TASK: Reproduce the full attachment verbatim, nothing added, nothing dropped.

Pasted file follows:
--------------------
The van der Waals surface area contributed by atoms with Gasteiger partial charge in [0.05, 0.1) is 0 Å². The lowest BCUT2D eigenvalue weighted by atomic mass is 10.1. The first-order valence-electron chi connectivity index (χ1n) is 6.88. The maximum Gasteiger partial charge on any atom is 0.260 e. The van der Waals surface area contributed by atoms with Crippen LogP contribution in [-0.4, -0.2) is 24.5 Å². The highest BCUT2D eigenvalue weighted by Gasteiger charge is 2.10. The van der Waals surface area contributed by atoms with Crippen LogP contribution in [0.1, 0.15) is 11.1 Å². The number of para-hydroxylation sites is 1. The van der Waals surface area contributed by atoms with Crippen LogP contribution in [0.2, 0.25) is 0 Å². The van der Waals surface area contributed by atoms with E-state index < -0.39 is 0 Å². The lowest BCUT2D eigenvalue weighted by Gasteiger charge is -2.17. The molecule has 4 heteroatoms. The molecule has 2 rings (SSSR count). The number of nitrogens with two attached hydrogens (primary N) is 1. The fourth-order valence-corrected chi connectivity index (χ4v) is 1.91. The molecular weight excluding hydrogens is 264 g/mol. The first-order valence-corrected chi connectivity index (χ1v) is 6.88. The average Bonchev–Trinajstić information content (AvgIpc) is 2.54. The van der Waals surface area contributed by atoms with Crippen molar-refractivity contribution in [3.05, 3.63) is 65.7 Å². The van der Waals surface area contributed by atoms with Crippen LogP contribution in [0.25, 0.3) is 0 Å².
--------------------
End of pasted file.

The van der Waals surface area contributed by atoms with Gasteiger partial charge in [0.05, 0.1) is 0 Å². The lowest BCUT2D eigenvalue weighted by atomic mass is 10.1. The first-order valence-electron chi connectivity index (χ1n) is 6.88. The maximum Gasteiger partial charge on any atom is 0.260 e. The van der Waals surface area contributed by atoms with Crippen LogP contribution in [-0.4, -0.2) is 24.5 Å². The highest BCUT2D eigenvalue weighted by Gasteiger charge is 2.10. The van der Waals surface area contributed by atoms with Crippen LogP contribution in [0.1, 0.15) is 11.1 Å². The number of para-hydroxylation sites is 1. The van der Waals surface area contributed by atoms with Crippen LogP contribution in [0.2, 0.25) is 0 Å². The van der Waals surface area contributed by atoms with E-state index < -0.39 is 0 Å². The lowest BCUT2D eigenvalue weighted by Gasteiger charge is -2.17. The molecule has 4 heteroatoms. The molecule has 2 rings (SSSR count). The number of nitrogens with two attached hydrogens (primary N) is 1. The fourth-order valence-corrected chi connectivity index (χ4v) is 1.91. The molecular weight excluding hydrogens is 264 g/mol. The first-order valence-corrected chi connectivity index (χ1v) is 6.88. The average Bonchev–Trinajstić information content (AvgIpc) is 2.54. The van der Waals surface area contributed by atoms with Crippen molar-refractivity contribution in [3.05, 3.63) is 65.7 Å². The van der Waals surface area contributed by atoms with Crippen LogP contribution in [0.25, 0.3) is 0 Å².